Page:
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    @Chop I loved Ant Man so much, but to pretend that the science inside it made any kind of sense (even if you just accept Hank Pyms explanation as fine) would be folly. – Dr R Dizzle Jul 27 '15 at 9:31
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    @Chop I'm usually perfectly happy to accept any kind of bullshit science as long as the movie then adheres to it's own logic. Unfortunately, Ant Man breaks it's own rules, which is annoying. Fortunately, it's good enough as a film to forgive. – Dr R Dizzle Jul 27 '15 at 10:27
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    I think your last line is the key: the only description of Pym particles we ever get is a casual remark. "Shrink the distance between atoms" could easily be shorthand for "shrink the distance between quarks and other subatomic particles," or "shrink the distance between the vibrating superstrings that make up all matter in the universe." It's easy enough to imagine that the concept does adhere to its own logic, we just haven't gotten a formal introduction to what that logic is. All we have is an off-handed summary from an expert to a layman. – Nerrolken Jul 28 '15 at 0:39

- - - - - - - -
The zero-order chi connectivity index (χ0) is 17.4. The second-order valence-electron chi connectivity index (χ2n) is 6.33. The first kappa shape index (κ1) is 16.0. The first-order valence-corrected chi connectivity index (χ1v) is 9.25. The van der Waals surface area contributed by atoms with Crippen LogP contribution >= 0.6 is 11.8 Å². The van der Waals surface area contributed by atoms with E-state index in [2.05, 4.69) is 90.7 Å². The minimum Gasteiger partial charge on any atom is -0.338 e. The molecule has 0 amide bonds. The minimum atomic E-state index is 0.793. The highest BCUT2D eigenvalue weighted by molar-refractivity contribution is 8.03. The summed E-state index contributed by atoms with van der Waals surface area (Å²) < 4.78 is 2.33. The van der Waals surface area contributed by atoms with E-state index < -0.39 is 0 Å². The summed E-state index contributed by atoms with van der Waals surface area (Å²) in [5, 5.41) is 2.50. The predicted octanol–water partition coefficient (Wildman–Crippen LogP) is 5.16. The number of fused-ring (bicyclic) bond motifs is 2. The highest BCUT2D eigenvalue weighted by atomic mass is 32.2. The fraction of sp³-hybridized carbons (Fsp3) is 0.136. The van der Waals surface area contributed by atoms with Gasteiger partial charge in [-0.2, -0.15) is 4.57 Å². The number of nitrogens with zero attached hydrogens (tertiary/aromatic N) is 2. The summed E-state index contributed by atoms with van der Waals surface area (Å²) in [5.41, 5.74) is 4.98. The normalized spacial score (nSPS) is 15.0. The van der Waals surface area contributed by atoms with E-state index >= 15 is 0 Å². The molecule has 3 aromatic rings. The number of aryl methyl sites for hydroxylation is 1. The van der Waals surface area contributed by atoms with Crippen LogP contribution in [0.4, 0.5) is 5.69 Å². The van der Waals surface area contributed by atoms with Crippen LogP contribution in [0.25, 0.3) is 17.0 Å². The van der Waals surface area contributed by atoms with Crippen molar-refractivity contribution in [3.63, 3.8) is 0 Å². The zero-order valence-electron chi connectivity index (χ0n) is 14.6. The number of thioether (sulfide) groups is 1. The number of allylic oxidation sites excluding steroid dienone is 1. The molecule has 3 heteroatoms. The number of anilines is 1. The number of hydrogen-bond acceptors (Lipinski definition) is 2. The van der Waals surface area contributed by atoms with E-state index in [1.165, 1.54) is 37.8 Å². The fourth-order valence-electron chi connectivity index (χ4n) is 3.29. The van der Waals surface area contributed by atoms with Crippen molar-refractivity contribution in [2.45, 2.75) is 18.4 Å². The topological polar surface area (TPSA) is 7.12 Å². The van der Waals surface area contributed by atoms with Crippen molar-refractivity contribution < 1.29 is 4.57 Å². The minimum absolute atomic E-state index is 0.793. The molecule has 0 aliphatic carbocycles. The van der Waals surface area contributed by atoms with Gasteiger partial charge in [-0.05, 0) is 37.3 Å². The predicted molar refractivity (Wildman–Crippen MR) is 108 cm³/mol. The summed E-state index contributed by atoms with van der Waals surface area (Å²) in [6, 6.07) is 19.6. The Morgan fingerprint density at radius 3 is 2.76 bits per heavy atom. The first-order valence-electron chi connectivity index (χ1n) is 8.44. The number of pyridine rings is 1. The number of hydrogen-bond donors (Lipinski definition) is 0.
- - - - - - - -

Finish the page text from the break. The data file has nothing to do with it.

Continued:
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    @MatemáticosChibchas "Too long; Don't read". It's used to provide a summary of the text below. – Dr R Dizzle Aug 7 '15 at 8:06

To add a little to the other answers, according to the Marvel Cinematic Universe wiki, Pym particles work by transferring matter to another dimension:

The Particle's ability to warp mass and size can transport said mass, and also objects and living beings, into what is known as the Quantum Realm, a subatomic dimension of space, that holds any mass of those who have shrunken with the use of the Particles. The mass, while still part of the shrunken subject, is shunted inside the Quantum Realm until returned. 

This is similar to what the Marvel wiki says, and of course, has no citations, as there is no source other than the film. As far as I can tell, it is simply using data taken from other universes (as pointed out in the comments, my original answer pertained to the wrong universe), as it isn't covered to this level of detail in Earth-199999 yet.

This of course doesn't really explain any other behaviour observed in the MCU, or previous Ant-man canon.

We can either therefore assume that Pym lied, simplified for the audience/in-film characters, or that it simply doesn't hold up.